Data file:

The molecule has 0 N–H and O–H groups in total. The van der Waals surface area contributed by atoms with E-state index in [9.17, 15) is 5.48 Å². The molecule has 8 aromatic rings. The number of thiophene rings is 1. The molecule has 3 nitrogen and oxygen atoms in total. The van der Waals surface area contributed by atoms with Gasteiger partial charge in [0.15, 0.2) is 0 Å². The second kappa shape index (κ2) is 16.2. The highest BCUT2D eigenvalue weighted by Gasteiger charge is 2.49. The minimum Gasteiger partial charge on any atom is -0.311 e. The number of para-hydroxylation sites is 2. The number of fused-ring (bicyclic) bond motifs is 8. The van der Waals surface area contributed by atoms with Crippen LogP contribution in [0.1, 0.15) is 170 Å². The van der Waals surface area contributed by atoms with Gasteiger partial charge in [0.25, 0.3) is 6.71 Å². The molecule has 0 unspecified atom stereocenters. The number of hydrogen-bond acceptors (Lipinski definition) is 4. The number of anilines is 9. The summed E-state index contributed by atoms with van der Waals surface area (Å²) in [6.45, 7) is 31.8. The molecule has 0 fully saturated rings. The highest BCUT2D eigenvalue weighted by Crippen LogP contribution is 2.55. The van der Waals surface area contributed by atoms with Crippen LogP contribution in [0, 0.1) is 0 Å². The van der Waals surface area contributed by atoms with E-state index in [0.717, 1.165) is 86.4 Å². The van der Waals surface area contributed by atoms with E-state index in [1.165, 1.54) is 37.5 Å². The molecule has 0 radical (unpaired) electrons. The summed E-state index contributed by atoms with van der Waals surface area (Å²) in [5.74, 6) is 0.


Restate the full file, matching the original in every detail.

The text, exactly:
The molecule has 0 N–H and O–H groups in total. The van der Waals surface area contributed by atoms with E-state index in [9.17, 15) is 5.48 Å². The molecule has 8 aromatic rings. The number of thiophene rings is 1. The molecule has 3 nitrogen and oxygen atoms in total. The van der Waals surface area contributed by atoms with Gasteiger partial charge in [0.15, 0.2) is 0 Å². The second kappa shape index (κ2) is 16.2. The highest BCUT2D eigenvalue weighted by Gasteiger charge is 2.49. The minimum Gasteiger partial charge on any atom is -0.311 e. The number of para-hydroxylation sites is 2. The number of fused-ring (bicyclic) bond motifs is 8. The van der Waals surface area contributed by atoms with Crippen LogP contribution in [0.1, 0.15) is 170 Å². The van der Waals surface area contributed by atoms with Gasteiger partial charge in [0.25, 0.3) is 6.71 Å². The molecule has 0 unspecified atom stereocenters. The number of hydrogen-bond acceptors (Lipinski definition) is 4. The number of anilines is 9. The summed E-state index contributed by atoms with van der Waals surface area (Å²) in [6.45, 7) is 31.8. The molecule has 0 fully saturated rings. The highest BCUT2D eigenvalue weighted by Crippen LogP contribution is 2.55. The van der Waals surface area contributed by atoms with Crippen LogP contribution in [0, 0.1) is 0 Å². The van der Waals surface area contributed by atoms with E-state index in [0.717, 1.165) is 86.4 Å². The van der Waals surface area contributed by atoms with E-state index in [1.165, 1.54) is 37.5 Å². The molecule has 0 radical (unpaired) electrons. The summed E-state index contributed by atoms with van der Waals surface area (Å²) in [5.74, 6) is 0.